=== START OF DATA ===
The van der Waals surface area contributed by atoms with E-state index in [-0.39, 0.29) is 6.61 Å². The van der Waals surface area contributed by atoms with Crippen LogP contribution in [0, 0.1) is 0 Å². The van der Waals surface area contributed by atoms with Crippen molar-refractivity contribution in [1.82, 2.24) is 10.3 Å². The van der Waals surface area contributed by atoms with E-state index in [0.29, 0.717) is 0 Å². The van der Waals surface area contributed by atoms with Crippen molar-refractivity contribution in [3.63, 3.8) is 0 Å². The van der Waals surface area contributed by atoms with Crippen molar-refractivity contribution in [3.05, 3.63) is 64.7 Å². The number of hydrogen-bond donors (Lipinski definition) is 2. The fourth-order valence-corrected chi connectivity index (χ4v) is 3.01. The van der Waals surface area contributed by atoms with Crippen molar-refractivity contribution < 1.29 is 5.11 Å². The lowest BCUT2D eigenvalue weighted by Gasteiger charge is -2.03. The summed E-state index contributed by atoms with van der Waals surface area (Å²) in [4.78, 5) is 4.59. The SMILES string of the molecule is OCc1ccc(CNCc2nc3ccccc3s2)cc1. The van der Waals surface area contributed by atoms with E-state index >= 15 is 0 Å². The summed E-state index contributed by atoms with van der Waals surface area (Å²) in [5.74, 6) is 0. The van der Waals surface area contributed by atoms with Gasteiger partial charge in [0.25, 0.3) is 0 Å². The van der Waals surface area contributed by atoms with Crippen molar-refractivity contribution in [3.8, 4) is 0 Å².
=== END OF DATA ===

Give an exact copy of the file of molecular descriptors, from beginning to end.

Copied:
The van der Waals surface area contributed by atoms with E-state index in [-0.39, 0.29) is 6.61 Å². The van der Waals surface area contributed by atoms with Crippen LogP contribution in [0, 0.1) is 0 Å². The van der Waals surface area contributed by atoms with Crippen molar-refractivity contribution in [1.82, 2.24) is 10.3 Å². The van der Waals surface area contributed by atoms with E-state index in [0.29, 0.717) is 0 Å². The van der Waals surface area contributed by atoms with Crippen molar-refractivity contribution in [3.63, 3.8) is 0 Å². The van der Waals surface area contributed by atoms with Crippen molar-refractivity contribution in [3.05, 3.63) is 64.7 Å². The number of hydrogen-bond donors (Lipinski definition) is 2. The fourth-order valence-corrected chi connectivity index (χ4v) is 3.01. The van der Waals surface area contributed by atoms with Crippen molar-refractivity contribution < 1.29 is 5.11 Å². The lowest BCUT2D eigenvalue weighted by Gasteiger charge is -2.03. The summed E-state index contributed by atoms with van der Waals surface area (Å²) in [4.78, 5) is 4.59. The SMILES string of the molecule is OCc1ccc(CNCc2nc3ccccc3s2)cc1. The van der Waals surface area contributed by atoms with E-state index >= 15 is 0 Å². The summed E-state index contributed by atoms with van der Waals surface area (Å²) in [5.74, 6) is 0. The van der Waals surface area contributed by atoms with Gasteiger partial charge in [0.25, 0.3) is 0 Å². The van der Waals surface area contributed by atoms with Crippen molar-refractivity contribution in [3.8, 4) is 0 Å².